Quality premiums – The current quality premiums aren’t nearly at the level seen in other commodities i.e. coffee. We might see quality premiums of anywhere from $500 to $3,000 per ton or occasionally more over world market price. However, the premiums on the higher end are usually commanded by large scale, well-capitalized farms or well organized cooperatives who can export directly. There is no established or recognized market for fine flavor beans, so chocolate makers buying such beans in many cases have to buy directly or through a trusted third party. The bottom line is that most decisions on the farm are not clearly linked to the quality of the final product, as there are few financial incentives to do so and the supply chain is highly dysfunctional.

    Only when the public understands and is willing to support quality chocolate through their pocketbooks by paying more for a chocolate bar, and when the movement of chocolate manufacturers (both large and small, both in fine flavor and mass consumption) pushes for quality over quantity, will a model evolve that focusses on quality from the very beginning, at the farm level. Such a model might look to other industries, such as wine, where precision management starts with the raw materials all the way to the end product.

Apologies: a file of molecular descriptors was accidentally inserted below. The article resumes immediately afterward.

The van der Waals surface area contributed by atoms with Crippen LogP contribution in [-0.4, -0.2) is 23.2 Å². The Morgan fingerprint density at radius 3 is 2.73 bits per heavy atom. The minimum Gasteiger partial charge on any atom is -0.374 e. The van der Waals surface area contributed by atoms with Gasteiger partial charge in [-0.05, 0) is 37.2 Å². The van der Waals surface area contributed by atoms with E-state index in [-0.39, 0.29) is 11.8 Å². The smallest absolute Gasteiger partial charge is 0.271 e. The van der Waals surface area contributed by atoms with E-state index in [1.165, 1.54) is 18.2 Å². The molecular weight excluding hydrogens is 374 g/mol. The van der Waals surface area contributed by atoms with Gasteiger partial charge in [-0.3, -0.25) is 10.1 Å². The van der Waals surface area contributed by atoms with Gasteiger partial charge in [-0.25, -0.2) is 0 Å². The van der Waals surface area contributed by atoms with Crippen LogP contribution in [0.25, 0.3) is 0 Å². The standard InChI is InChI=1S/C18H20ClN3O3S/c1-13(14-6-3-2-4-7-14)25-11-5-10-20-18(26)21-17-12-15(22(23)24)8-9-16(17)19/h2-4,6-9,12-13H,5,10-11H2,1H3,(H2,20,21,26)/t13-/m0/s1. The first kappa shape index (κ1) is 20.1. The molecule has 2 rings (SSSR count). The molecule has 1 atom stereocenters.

• Kraig Kraft says:

      Hi Jeff. Thanks for taking the time to comment. In my role in CRS I support both coffee and cacao projects. I agree with you 100% that cacao is still really far from being managed like a vineyard. There are a number of reasons for this. While there are many industrial applications for coffee, the specialty coffee industry is fairly large when compared to the chocolate equivalent. Aside from Theo, Tcho, Taza, Guittard, Lake Champlain and a handful of other smaller chocolate makers – Mast Brothers, Dandelion, there aren’t too many chocolate makers who buy and grind their own beans. On top of this is that just a handful of the bars produced here really focus on bean-to-bar, where the intrinsic sensorial qualities of the cacao bean can really shine through.

      The bottom line is that in cacao, there are no financial incentives to manage the farm or the product through post harvest any differently. I’d be happy to share with you what CRS is doing in cacao. Feel free to email me.